By Jeremy Adam Smith
Need a good cry? Get a bunch of fathers together in a room and ask them about paternity leave. Youll hear about the first times they held their children, fed them, and bathed them. For example, listen to the DadLabs guys talk about their leaves in the three-minute video above. Youd have to be made out of stone to not be moved by their stories.
But if you ask a roomful of dads about paternity leave, you likely also hear heartbreaking stories about how they didnt get anyand the disasterous effects the lack of leave had on their marriages and self-esteem.
Id come home from work at night, and my wife just seemed broken by spending the whole day with our newborn, said one dad at one of my talks in Manhattan. I wanted to help her, but I had to go to work. I had already used up my sick time and my vacation. I didn't know what to do. As he spoke, this dads eyes were fixed on the floor, trying to hide a combination of shame and guilt.
But he learned a lesson. When his wife was pregnant with their second child, this dad got another jobone that offered a generous paid parental leave package.
That benefit is hard to find. The federal government doesn't require employers to offer paid parental leave, and only 13 percent of American companies do. Even when the leave is available, many new dads dont take it. One Michigan-based company that offers six weeks of paid leave reports that only 10 men a year, out of 2,000 total employees, take advantage of the policy. A bank in North Carolina found that in 2001 only 12 new fathers took leave, out of 70,000 employees. That same year, 520 mothers took parental leave.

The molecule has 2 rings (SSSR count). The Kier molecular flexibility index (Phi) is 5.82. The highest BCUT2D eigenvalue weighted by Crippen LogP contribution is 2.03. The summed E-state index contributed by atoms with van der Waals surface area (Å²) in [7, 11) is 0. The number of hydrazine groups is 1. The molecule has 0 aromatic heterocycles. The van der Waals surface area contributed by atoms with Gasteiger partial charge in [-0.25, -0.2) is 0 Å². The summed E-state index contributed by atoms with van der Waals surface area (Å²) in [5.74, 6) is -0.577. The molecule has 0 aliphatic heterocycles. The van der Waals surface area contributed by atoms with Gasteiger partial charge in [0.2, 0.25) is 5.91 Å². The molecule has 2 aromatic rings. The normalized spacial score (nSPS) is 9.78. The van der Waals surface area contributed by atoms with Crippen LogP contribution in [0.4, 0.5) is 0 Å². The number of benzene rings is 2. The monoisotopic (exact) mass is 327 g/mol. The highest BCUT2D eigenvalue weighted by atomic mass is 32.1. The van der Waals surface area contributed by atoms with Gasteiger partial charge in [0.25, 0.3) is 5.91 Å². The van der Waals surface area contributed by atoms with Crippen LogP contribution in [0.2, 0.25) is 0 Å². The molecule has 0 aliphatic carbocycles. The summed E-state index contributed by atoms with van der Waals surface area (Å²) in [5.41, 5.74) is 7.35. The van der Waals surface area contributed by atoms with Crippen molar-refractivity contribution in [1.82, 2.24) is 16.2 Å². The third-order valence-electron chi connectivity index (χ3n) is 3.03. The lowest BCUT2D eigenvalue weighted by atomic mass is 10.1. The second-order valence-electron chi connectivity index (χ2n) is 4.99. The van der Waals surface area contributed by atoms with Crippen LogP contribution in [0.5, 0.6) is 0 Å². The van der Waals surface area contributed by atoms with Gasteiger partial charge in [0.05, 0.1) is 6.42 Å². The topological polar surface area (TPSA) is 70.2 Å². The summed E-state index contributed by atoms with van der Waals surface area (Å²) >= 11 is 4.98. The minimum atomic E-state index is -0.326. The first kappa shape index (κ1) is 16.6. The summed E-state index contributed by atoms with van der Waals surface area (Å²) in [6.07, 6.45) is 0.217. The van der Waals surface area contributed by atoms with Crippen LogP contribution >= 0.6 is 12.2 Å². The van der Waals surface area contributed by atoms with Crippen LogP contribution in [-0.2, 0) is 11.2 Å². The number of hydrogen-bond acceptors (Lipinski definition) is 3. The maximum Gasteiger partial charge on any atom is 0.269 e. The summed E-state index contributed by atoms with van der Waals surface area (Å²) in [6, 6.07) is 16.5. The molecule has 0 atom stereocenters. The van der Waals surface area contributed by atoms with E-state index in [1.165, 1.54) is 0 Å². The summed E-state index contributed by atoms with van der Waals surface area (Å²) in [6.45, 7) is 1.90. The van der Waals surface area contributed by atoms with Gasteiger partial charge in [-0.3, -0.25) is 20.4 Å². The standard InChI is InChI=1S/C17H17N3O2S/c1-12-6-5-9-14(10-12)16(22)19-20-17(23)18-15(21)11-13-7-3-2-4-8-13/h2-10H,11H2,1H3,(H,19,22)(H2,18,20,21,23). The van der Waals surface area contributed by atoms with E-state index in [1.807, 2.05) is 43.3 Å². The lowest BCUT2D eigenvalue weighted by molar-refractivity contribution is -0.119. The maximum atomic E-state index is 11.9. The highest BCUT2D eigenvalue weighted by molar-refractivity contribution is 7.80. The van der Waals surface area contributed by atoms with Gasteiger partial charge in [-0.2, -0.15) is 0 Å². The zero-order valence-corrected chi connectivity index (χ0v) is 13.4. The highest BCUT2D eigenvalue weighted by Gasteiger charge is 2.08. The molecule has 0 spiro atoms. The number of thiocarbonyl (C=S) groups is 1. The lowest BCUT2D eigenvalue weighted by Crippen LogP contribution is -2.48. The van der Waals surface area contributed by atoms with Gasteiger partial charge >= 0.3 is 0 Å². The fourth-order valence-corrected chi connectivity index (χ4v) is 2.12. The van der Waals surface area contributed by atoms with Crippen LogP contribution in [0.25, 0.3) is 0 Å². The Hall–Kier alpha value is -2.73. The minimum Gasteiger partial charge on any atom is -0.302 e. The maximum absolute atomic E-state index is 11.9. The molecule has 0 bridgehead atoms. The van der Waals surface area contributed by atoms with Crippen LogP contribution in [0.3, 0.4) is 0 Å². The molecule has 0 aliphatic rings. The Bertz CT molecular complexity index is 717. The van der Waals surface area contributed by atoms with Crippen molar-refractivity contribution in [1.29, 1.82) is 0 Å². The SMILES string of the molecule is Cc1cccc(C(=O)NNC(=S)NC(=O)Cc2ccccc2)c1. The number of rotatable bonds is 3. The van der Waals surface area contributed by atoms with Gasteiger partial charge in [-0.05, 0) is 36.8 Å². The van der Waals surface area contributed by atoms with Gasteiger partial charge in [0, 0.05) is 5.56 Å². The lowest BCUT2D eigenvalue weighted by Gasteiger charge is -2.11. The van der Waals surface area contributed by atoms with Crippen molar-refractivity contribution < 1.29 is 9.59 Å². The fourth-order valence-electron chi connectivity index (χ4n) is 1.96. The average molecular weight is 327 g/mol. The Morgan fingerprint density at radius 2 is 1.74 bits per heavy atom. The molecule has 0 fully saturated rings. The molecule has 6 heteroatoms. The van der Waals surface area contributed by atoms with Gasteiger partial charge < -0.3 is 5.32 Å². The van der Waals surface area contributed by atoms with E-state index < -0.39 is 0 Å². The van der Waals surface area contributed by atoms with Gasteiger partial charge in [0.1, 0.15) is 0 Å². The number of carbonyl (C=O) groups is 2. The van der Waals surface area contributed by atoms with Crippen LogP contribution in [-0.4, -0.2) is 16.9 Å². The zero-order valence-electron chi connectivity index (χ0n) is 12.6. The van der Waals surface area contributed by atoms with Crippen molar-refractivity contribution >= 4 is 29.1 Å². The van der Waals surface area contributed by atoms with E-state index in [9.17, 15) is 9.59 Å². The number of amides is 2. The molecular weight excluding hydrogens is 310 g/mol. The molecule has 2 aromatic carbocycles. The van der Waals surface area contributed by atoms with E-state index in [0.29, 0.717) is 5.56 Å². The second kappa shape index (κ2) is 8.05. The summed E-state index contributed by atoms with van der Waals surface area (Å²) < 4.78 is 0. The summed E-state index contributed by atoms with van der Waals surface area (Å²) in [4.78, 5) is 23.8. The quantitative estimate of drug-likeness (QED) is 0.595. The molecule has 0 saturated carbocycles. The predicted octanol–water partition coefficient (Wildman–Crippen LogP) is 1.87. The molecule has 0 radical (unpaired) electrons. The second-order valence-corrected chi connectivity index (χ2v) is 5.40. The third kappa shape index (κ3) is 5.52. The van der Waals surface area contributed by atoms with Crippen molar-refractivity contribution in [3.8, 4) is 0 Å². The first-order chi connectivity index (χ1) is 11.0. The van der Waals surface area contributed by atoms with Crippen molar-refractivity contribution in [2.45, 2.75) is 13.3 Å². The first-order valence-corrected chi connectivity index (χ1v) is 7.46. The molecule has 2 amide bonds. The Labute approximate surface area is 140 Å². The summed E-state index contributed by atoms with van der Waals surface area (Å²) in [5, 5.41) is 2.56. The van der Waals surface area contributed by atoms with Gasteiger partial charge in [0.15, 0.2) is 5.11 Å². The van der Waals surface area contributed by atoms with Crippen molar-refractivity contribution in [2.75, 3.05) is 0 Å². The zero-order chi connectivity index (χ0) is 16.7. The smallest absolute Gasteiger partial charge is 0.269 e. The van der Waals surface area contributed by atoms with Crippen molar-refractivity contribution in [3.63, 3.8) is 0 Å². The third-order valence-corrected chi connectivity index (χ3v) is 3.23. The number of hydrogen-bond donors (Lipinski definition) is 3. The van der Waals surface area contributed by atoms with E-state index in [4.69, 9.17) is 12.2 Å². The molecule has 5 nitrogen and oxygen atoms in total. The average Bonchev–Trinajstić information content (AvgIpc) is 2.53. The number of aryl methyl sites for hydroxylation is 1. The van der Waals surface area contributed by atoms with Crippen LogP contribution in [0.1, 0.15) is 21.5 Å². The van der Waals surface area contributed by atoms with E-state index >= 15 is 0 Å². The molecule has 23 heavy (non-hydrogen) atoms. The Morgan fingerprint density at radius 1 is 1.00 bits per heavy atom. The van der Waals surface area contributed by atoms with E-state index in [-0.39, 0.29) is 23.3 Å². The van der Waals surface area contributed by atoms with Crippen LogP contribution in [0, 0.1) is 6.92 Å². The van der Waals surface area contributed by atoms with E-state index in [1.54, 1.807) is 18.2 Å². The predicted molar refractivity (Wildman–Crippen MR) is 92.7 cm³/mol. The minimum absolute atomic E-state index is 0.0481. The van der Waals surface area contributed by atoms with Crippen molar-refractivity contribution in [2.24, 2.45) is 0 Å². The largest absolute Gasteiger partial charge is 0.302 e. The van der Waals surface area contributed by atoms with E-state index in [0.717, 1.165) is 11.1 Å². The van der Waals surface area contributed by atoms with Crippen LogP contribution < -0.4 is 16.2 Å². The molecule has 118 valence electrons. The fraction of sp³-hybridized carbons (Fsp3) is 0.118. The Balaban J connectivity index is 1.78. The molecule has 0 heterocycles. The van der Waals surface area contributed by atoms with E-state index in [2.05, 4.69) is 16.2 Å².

The question is why. Is it because of an innate aversion to child care? An unwillingness to make sacrifices for their families? Or is there another reason?
Despite its obvious importance, there is little empirical data about this questionfew researchers have gone out and actually asked fathers why they dont take advantage of paternity leave, on the rare occasions when it is offered. One 2000 survey of mothers and fathers found that 78 percent of new parents did not take leave because they didnt feel able to afford the pay cut that usually comes with it. Forty-three percent said leave would hurt their prospects for promotion; 32 percent claimed theyd lose their job if they took leave; 21 percent said their employer denied their request. A 2008 Monster.com survey found that roughly half of fathers did not take paternity leave when offered. The reason? They couldnt afford it, because the leaves entailed either a pay cut or no pay at all.
These stark numbers are underlined by plenty of anecdotes and speculation by human resources directors and corporate spokespeople. One reason for not taking advantage of it is because they may perceive that it might hinder their climb up the corporate ladder, a spokesman for AT&T told HR Magazine. The best way for companies to promote usage of the leave is for senior management to use it. My impression is that parental leave will take off with fathers after some high-profile CEO stays home for a few days to take care of his children. His impression is supported by several surveys in the 1990s that showed a majority of managers believed that new fathers should not take advantage of flextime and parental leave policies.